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PhD defence J. (Hanne) Rozema

When:Mo 31-10-2022 12:45 - 13:45
Where:Academy Building

Real-world studies of patients with myelodysplastic syndromes

Survival, treatment and outcomes in a population-based setting

Myelodysplastic syndromes (MDS) are a type of blood cancer that derive from ineffective hematopoiesis. This leads to cytopenias and dysplasias in erythrocytes, neutrophils and thrombocytes, which can present itself as fatigue, frequent infections or bruises and bleedings. MDS is a relatively rare disease and is predominantly found in the elderly (>65 years). The prognosis can vary from months to years.

The research of Hanne Rozema showed that 50% of the Frisian MDS patients were alive after 25 months. Two thirds of her study population had a relevant comorbidity. Most of these patients would most likely not be included in clinical trials. The treatment duration was limited to several months and once initial treatment was abrogated, median overall survival was half a year. Patients mainly discontinued treatment due to treatment failure (44%).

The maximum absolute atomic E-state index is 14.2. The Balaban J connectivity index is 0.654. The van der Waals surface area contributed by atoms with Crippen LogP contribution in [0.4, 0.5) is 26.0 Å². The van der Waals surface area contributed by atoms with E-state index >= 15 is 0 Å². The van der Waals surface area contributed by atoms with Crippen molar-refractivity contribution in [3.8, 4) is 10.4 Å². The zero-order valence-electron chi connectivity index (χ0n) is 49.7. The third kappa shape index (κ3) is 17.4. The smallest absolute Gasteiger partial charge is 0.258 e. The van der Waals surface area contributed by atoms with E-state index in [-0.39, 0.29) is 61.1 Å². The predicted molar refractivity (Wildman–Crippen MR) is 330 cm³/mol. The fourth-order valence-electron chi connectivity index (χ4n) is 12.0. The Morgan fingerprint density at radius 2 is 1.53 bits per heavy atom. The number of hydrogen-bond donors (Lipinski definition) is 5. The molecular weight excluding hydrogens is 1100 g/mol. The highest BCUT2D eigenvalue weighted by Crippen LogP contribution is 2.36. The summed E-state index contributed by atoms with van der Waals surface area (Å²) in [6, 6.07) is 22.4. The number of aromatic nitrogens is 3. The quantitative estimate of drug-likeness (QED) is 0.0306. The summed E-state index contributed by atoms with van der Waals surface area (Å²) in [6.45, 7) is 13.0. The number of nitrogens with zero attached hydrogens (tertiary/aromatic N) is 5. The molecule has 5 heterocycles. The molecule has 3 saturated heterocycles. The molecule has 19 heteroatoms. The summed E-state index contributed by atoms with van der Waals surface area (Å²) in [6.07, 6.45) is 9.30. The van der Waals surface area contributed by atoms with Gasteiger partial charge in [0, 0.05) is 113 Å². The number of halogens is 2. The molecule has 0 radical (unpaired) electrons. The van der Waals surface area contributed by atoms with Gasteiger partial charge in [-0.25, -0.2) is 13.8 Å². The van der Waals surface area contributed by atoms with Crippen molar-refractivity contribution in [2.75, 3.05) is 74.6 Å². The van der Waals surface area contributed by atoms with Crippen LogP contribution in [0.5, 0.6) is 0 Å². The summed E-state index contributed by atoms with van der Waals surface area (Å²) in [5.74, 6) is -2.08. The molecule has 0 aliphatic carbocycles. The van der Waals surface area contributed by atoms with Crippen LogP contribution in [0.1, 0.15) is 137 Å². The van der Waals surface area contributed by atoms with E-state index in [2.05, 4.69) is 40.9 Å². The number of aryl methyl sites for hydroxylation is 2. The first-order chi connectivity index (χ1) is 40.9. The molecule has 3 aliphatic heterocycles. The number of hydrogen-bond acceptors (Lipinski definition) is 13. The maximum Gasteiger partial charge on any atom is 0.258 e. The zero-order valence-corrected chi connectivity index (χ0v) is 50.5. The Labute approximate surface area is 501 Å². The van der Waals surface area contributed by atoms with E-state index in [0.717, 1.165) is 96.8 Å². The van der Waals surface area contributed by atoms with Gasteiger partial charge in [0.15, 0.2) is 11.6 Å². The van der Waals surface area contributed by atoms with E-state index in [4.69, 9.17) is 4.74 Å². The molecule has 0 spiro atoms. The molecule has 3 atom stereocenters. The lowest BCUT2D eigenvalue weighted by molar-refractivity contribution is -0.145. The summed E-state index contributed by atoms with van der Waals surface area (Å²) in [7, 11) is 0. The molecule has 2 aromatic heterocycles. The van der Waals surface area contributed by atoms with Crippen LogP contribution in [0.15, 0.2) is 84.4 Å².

The majority of MDS patients received regular blood transfusions. Transfusions require regular hospital visits. Additionally, they can lead to the development of allo-antibodies (in 9% of our study population) and iron overload. Iron overload was monitored in 47% and monitoring appeared to be primarily based on patients’ clinical performance.

Moreover, the research of Rozema showed that MDS patients had a 2.5 times higher chance of receiving anti-infective agents as compared to before diagnosis. This equals three weeks of treatment per year. The MINDSET study then showed a diversity of reasons and considerations whether or not to prescribe infection prophylaxis in MDS patients.

With her thesis, Rozema hopes to contribute to a better understanding of MDS and treatment of MDS patients in a real-world setting.

Promotores Prof.dr. E.N. van Roon, dr. M. Hoogendoorn, dr. R.E. Kibbelaar

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